Is it really a teacher’s first duty to seek out fresh opportunities to do "PD" (professional development or pathetic drivel, depending on your perspective), to attend conferences and keep a file of little certificates to confirm it, to serve on mind-numbing committees, and to perpetually pad a CV with every last grain of the professional dust one’s been kicking up? There is a proliferating breed of educationist, in fact, who understands a teacher’s duty as little else. You may recognize the species as Benchmark Man (Benchmark Person, if you like). Benchmark Man lives to measure, to test, to grade, to make rubrics, to tweak syllabi, to do further research… Within his hive of activity, little time is found for reflection or intuition or love of learning, or even reading, beyond the blanched utilitarian verbiage that constitutes his "field." Benchmark Man lusts after "quantifiable units," unconcerned by John Zerzan’s observation that "the urge to measure involves a deformed kind of knowledge that seeks control of its object, not understanding." Benchmark Man considers himself a professional whose qualifications exempt him from Albert Einstein’s admonition: "Many of the things you can count, don’t count. Many of the things you can’t count, really count." Poor Einstein obviously could have profited from a dose of PD.
Real education seems to be a personal, indefinable, unquantifiable thing that doesn’t require the trappings of a grand institution. Emily Dickinson learned more looking through her bedroom window than contemporary flocks of degree-earning mutton learn gaping for four years into the most sophisticated learning tools ever contrived. Dickinson described her "occupation" thus: "The spreading wide of narrow hands to gather Paradise." Preparation for such an occupation was not necessarily on offer at Mt. Holyoke Female Seminary, and it is not hard to understand why Dickinson’s stay there was brief. No one has left a more succinct recipe for what matters. Dickinson calls the vital ingredient "revery," imagination, the thing so prone to be missing in canned "education."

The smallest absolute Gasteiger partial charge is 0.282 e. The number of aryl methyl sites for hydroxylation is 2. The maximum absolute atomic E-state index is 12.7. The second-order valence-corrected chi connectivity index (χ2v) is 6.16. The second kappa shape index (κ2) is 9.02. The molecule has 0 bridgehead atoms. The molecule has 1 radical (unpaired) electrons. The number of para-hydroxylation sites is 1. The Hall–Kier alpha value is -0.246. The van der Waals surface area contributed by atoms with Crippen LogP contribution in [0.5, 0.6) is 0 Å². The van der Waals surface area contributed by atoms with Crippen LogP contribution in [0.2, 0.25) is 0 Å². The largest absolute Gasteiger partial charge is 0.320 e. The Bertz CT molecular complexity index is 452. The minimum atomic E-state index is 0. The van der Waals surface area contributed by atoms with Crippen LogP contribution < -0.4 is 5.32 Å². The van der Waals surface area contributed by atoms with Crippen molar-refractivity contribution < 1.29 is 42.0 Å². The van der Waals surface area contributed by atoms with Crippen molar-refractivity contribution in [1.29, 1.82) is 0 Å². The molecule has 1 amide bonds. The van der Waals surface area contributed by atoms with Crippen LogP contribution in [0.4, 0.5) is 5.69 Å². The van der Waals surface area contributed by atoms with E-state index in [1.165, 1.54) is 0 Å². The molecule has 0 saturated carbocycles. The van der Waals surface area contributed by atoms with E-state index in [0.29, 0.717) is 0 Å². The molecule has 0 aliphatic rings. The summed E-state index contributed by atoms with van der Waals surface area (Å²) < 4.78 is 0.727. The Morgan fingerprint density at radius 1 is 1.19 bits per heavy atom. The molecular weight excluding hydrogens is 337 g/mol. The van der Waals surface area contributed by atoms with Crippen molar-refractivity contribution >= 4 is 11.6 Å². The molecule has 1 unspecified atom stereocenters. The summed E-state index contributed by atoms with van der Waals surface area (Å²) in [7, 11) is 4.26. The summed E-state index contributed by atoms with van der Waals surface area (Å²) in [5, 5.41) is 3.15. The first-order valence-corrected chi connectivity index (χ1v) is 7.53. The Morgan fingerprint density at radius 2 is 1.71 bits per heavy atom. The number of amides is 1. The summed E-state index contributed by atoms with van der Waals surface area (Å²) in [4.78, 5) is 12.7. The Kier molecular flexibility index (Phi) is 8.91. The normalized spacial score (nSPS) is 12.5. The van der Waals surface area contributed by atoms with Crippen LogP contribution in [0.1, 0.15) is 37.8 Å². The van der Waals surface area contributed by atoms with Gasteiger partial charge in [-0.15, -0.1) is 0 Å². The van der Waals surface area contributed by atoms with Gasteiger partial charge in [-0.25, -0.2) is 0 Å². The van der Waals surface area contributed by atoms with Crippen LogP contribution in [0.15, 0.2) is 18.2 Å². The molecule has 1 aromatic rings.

To make a prairie, it takes a clover and one bee,
One clover, and a bee,
The revery alone will do,
If bees are few.
In 1922, a few years before Frank Waters left with his horse for Mexico, Langston Hughes left Columbia University to go wash dishes on a ship. He took a bundle of books along, only to toss all but one (Leaves of Grass) overboard as his ship was leaving port. One can imagine Hughes standing at the rail, turning to the poem about the student who grows restless during a formal lecture on astronomy. "How soon, unaccountable, I became tired and sick," Whitman’s student persona says:
Till rising and gliding out, I wander’d off by myself,
In the mystical moist night-air, and from time to time,
Look’d up in perfect silence at the stars.
One imagines Hughes himself looking up at the stars, and the feeling of relief and gratitude welling up in him to know an Education lay ahead.
John Liechty [send him mail] currently teaches in Muscat, Oman.